FARGO — Fargo's first director of diversity, equity and inclusion, Terry Hogan, wanted to make one thing clear as he prepares to begin his new job on July 6.
"This isn't just about race," he said.
Rather, his work will also be about ethnicity, gender, sexual orientation, faith and social status.
"Race is only a part of it. We want to be inclusive with everyone, every constituency," said the Chicago-area college professor, researcher and consultant in a telephone interview on Thursday, June 3. "We want to bridge gaps and come together."
"We hope to make Fargo the best it can be continuously," he said. "We want people to feel welcome here."
He said his first duties, some of which are outlined in a job description created by a seven-member city committee, will be to form partnerships and build those bridges.
Hogan, who holds a doctorate in public administration and policy, said he also plans to do assessments among city staff and in the community about the status of inclusivity and find out more about the "social fabric of Fargo."
"I'll let the data I find speak for itself," he said. After his initial work is done, Hogan plans to make recommendations to the City Commission, which voted 3-2 this week to hire him on a one-year contract for about $95,000.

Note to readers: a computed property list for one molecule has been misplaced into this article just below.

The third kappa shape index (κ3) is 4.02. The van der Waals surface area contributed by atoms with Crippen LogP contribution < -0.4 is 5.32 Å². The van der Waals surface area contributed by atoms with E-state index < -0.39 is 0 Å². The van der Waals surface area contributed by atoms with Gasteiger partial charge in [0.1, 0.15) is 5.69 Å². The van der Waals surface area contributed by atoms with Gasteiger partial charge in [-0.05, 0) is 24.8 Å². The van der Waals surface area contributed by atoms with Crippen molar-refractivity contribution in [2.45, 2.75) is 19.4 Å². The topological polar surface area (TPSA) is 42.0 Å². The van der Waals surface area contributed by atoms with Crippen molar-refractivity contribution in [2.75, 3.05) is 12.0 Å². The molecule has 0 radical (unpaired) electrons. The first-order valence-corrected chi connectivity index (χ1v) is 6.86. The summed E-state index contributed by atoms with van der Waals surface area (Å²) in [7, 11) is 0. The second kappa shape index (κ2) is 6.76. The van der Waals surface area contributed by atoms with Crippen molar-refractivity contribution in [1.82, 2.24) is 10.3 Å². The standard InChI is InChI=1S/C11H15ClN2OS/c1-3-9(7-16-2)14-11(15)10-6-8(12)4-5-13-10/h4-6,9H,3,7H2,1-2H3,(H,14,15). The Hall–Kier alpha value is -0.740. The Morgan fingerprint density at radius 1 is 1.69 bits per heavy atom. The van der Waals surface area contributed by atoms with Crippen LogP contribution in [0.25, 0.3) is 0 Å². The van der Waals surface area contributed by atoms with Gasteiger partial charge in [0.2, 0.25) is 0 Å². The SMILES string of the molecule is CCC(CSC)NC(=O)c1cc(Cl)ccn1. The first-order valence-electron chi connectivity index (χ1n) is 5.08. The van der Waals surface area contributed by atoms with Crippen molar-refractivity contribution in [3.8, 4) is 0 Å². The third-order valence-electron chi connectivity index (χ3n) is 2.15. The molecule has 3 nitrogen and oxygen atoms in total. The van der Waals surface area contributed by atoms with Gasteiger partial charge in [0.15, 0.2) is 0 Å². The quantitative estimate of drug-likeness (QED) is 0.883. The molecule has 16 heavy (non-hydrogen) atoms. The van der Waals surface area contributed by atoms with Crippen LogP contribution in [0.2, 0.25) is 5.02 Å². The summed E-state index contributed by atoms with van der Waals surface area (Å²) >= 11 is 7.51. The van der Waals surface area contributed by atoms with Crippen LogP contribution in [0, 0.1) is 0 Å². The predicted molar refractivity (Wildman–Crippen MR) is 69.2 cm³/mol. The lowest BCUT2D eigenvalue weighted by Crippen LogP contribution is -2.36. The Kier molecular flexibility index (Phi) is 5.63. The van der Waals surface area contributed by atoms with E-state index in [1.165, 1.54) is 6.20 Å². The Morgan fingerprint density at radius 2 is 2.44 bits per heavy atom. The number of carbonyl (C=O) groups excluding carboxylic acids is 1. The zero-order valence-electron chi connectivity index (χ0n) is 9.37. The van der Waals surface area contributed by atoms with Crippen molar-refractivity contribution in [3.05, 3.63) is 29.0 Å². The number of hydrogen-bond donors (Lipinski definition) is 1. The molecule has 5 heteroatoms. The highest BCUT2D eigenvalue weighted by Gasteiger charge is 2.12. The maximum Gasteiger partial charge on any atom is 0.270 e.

The "no" votes came from Commissioners Tony Gehrig and Dave Piepkorn. Gehrig said he didn't support the creation of the position and said there would be "no way to measure success."
Referring to the job description, Gehrig said the director of diversity, equity and inclusion would be responsible for "assessing if there is systematic racism in Fargo. That's a conflict of interest. He will find racism, because if he doesn't he's out of a job."
"This position shouldn't be created," Gehrig said. Although he said he thought Hogan as a person would do a good job.
Mayor Tim Mahoney, who served on the selection committee along with Commissioner Arlette Preston, said the "city is ready" for such an addition to its staff.
"I know he will find racism," Mahoney said. "There's a lot of things going on in this world, and we have to see where we are headed as a city."
The mayor said he hopes Hogan's work will result in "having people come here, work here and raise their families. "
Hogan was selected after interviews with four finalists from a field of 64 applicants.
When he visited Fargo and did some research, he said he found it to be "a place where I'd love to be." He said he "felt the aroma" of the smaller city, compared to Chicago, and especially enjoyed the hospitality he found here.
"It's a beautiful city with beautiful people," he said. "And I really want to be a part of it."
He and his wife have a son who will be in eighth grade next year and a daughter in college. The family especially enjoys sports, with Hogan calling himself a "sports fanatic."
Although he's a Chicago Bears fan, he said "he'll take the heat" in this area saturated with Minnesota Vikings fans.